For instance, consider this question: who built the first mill in our area?
In other columns I've written about various mills and millwrights from Kerr County's pioneer days. Christian Dietert was an important early millwright, and evidence of his mill in Kerrville can still be found in the riverbank below One Schreiner Center.
Dietert served as an early Kerrville postmaster, though most accounts agree it was his wife, Rosalie, who actually did the work and maintained the little post office. You probably recognize the Dietert name: the Dietert Center on Guadalupe Street and the Dietert Chapel on the Schreiner University campus were both provided by a descendent of Christian and Rosalie Dietert, Harry Dietert.
Miles Lowrance, along with Alonzo Rees and J. M. Starkey, built a mill on the Guadalupe somewhere near today's Starbucks stands on Junction Highway. (I'm guessing about this location, and I'm sure a reader can offer better evidence than that on which I've based this guess.) This mill was later owned by T. A. Saner, and later still by Capt. Charles Schreiner. The dam was wooden and served several purposes: first, of course, for the mill; later to supply water for Kerrville's earliest municipal water system; and later as a swimming hole for campers at Mount Wesley, the Methodist Encampment.
A mill was also constructed between Ingram and Hunt, Sherman's mill. This mill was near yet another mill built, according to Bob Bennett's history of Kerr County, "by the Tegener brothers" before the Civil War. One of those brothers, Frederick "Fritz" Tegener, was a leader of the Unionists in our area. He was appointed "Major" by the Unionists, and was the leader among those attempting to leave Texas who were intercepted by Confederate forces only one day's travel from Mexico by the Nueces River.
"Fritz" Tegener was quite an interesting character. Before the war he served as Kerr County treasurer; he was a elected leader of those loyal to the Union during the war; lived for the duration of the war in Mexico (as a miner, I believe). When he returned to Kerr County, he learned his wife had assumed he'd died in the Battle of the Nueces -- and she'd remarried. I'm sure that was awkward for everyone.
Later still Tegener represented Kerr and other counties in the Texas Legislature from 1866 to 1871; while there he chaired the Indian Affairs Committee, and served on the Immigration Committee and the Public Buildings and Grounds Committee. There is some evidence he remained in Austin after his term expired, with his second wife, never returning to live here in Kerr County.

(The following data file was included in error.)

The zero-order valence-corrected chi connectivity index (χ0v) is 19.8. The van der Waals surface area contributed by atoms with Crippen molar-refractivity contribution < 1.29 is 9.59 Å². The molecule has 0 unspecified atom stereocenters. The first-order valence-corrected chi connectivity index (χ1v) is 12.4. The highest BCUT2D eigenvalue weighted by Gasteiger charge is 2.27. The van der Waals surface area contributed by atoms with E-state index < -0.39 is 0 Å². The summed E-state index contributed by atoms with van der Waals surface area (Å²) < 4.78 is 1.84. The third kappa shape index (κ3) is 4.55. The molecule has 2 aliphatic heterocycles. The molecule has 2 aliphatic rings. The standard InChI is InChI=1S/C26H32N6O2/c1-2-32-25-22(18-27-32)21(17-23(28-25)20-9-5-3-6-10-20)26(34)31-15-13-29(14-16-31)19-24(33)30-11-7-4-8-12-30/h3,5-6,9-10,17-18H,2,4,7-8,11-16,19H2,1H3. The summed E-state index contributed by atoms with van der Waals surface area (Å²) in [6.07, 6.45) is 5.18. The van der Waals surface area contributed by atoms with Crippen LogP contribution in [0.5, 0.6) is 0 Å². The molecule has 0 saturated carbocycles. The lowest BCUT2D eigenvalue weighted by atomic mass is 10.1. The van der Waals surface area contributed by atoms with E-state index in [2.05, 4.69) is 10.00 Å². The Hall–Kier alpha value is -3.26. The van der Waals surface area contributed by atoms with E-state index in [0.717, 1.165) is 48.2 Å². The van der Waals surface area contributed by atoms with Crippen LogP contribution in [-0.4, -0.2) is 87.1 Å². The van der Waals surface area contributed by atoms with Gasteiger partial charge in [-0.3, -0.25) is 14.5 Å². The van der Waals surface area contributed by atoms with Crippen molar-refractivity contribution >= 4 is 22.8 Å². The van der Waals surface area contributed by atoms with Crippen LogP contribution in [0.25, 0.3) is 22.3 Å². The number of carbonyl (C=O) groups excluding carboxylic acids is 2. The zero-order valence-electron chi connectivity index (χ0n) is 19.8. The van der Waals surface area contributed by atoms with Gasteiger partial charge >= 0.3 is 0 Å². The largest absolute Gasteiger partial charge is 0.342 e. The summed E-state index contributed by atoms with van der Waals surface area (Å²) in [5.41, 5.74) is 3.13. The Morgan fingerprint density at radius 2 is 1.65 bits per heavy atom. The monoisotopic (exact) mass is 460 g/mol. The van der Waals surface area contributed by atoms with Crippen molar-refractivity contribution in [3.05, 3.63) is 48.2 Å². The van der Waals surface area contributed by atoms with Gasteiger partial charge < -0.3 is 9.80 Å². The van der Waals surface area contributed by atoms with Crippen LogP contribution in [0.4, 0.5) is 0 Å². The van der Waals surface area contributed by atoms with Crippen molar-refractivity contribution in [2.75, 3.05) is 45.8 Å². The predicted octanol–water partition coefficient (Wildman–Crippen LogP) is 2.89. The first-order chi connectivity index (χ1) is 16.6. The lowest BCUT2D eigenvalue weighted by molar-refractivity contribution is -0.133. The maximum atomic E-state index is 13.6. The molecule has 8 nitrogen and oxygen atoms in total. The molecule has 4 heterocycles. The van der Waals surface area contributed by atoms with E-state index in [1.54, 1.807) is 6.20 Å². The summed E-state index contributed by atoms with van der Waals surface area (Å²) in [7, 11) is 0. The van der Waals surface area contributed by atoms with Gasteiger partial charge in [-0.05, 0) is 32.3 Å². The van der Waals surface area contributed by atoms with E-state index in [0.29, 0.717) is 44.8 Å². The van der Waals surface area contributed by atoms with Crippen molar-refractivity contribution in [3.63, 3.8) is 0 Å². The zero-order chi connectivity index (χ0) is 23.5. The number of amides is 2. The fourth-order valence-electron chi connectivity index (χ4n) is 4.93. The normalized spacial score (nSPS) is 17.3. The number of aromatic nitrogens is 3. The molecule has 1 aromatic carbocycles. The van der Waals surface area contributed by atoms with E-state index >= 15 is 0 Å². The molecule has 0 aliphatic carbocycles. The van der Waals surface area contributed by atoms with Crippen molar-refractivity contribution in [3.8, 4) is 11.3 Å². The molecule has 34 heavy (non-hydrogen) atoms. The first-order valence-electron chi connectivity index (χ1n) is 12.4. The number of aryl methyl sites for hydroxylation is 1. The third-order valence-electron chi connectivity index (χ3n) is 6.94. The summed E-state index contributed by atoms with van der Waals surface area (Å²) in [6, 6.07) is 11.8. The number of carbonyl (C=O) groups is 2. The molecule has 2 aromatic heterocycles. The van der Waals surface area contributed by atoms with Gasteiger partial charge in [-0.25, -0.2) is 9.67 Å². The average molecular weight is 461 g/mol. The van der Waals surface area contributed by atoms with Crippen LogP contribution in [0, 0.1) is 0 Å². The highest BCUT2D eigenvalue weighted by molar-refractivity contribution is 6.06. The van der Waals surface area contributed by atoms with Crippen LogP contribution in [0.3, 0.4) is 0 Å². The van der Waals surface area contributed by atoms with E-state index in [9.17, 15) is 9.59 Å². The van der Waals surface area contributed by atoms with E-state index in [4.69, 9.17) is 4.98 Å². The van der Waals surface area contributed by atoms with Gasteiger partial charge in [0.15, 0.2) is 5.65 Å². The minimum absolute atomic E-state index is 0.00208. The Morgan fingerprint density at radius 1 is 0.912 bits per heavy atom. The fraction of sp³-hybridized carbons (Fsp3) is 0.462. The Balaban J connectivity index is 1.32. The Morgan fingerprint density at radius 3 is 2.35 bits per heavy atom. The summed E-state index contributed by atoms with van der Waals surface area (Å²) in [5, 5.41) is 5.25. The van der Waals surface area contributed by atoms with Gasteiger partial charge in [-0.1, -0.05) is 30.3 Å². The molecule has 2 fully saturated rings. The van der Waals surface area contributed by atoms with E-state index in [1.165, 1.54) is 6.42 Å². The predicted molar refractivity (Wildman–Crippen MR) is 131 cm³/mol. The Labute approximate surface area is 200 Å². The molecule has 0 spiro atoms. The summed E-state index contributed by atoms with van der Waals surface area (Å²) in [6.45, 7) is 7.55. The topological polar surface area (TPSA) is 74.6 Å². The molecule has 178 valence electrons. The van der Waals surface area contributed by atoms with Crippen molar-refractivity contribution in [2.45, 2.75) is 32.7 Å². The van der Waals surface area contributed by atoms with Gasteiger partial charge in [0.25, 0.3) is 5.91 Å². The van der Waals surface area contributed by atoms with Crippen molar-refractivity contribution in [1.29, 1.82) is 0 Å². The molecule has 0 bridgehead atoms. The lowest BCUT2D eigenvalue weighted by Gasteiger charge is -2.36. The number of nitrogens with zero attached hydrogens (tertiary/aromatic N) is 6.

Mills were important in Kerrville's earliest days: harnessing the power of the river meant economic progress for the settlers here. Mills operated saws, grindstones, and even electric generators, and were used to saw lumber, make shingles, and mill flour and other grains.
The only mill in the area which is still standing, as far as I know, is in Gillespie County, between Doss and Hilda: Lange's Mill. Although it is private property and posted all over against trespassing, a county road runs beside the mill, and you can see a lot of the structure from the comfort of your car.
So, who do you think built the first mill in Kerr County?
None of the above -- according to James J. Starkey, writing in the very first "Pioneer History" supplement from January 1933, it was a group I'd never guess.
"Probably the first sawmill, and for that matter the first gristmill was erected in the early forties by the Mormons," Starkey wrote. "There is little doubt the materials they used were principally live oak, burr oak, and cypress. Cypress was then available in abundant quantities. The Mormons opened a sawmill on Verde Creek in the early fifties. This mill was not far from Center Point. These Mormons later moved into Bandera County and established a colony."
Now that's a story I hadn't heard before.
Until next week, all the best.
Joe Herring Jr. is a Kerrville native who collects Kerrville and Kerr County historical items. This column originally appeared in the Kerrville Daily Times May 11, 2013
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